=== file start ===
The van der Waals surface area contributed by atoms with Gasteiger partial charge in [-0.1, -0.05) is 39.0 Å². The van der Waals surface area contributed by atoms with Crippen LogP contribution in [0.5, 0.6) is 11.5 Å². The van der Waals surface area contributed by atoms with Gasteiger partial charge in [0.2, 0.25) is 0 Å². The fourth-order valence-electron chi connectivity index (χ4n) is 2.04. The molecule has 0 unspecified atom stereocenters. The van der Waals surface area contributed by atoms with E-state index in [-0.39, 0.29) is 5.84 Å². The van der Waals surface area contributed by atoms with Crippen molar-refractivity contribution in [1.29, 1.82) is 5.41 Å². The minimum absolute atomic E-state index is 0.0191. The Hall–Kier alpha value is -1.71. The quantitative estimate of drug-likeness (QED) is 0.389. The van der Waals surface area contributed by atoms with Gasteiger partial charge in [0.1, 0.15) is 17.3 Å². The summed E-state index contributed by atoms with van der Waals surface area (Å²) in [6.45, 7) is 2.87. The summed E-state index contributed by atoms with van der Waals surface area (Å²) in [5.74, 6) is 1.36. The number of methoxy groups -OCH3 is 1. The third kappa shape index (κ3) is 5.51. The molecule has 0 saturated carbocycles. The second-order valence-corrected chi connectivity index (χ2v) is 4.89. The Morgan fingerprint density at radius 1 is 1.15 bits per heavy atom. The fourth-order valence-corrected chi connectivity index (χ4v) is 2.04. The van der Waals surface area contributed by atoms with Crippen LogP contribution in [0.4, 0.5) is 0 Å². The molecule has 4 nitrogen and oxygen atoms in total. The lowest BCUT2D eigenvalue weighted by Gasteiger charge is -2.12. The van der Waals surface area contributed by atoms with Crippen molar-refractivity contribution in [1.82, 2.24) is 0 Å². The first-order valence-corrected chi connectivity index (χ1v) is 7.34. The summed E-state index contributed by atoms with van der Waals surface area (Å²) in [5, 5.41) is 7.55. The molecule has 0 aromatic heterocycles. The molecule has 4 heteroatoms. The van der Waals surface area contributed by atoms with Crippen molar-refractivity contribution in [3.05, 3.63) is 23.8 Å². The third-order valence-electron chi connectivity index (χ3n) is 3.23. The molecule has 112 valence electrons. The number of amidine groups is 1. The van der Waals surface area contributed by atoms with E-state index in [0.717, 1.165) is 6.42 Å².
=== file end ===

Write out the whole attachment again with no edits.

The van der Waals surface area contributed by atoms with Gasteiger partial charge in [-0.1, -0.05) is 39.0 Å². The van der Waals surface area contributed by atoms with Crippen LogP contribution in [0.5, 0.6) is 11.5 Å². The van der Waals surface area contributed by atoms with Gasteiger partial charge in [0.2, 0.25) is 0 Å². The fourth-order valence-electron chi connectivity index (χ4n) is 2.04. The molecule has 0 unspecified atom stereocenters. The van der Waals surface area contributed by atoms with E-state index in [-0.39, 0.29) is 5.84 Å². The van der Waals surface area contributed by atoms with Crippen molar-refractivity contribution in [1.29, 1.82) is 5.41 Å². The minimum absolute atomic E-state index is 0.0191. The Hall–Kier alpha value is -1.71. The quantitative estimate of drug-likeness (QED) is 0.389. The van der Waals surface area contributed by atoms with Gasteiger partial charge in [0.1, 0.15) is 17.3 Å². The summed E-state index contributed by atoms with van der Waals surface area (Å²) in [6.45, 7) is 2.87. The summed E-state index contributed by atoms with van der Waals surface area (Å²) in [5.74, 6) is 1.36. The number of methoxy groups -OCH3 is 1. The third kappa shape index (κ3) is 5.51. The molecule has 0 saturated carbocycles. The second-order valence-corrected chi connectivity index (χ2v) is 4.89. The Morgan fingerprint density at radius 1 is 1.15 bits per heavy atom. The fourth-order valence-corrected chi connectivity index (χ4v) is 2.04. The van der Waals surface area contributed by atoms with Crippen LogP contribution in [0.4, 0.5) is 0 Å². The molecule has 4 nitrogen and oxygen atoms in total. The lowest BCUT2D eigenvalue weighted by Gasteiger charge is -2.12. The van der Waals surface area contributed by atoms with Crippen molar-refractivity contribution in [1.82, 2.24) is 0 Å². The first-order valence-corrected chi connectivity index (χ1v) is 7.34. The summed E-state index contributed by atoms with van der Waals surface area (Å²) in [5, 5.41) is 7.55. The molecule has 0 aromatic heterocycles. The molecule has 4 heteroatoms. The van der Waals surface area contributed by atoms with Crippen molar-refractivity contribution in [3.05, 3.63) is 23.8 Å². The third-order valence-electron chi connectivity index (χ3n) is 3.23. The molecule has 112 valence electrons. The number of amidine groups is 1. The van der Waals surface area contributed by atoms with E-state index in [0.717, 1.165) is 6.42 Å².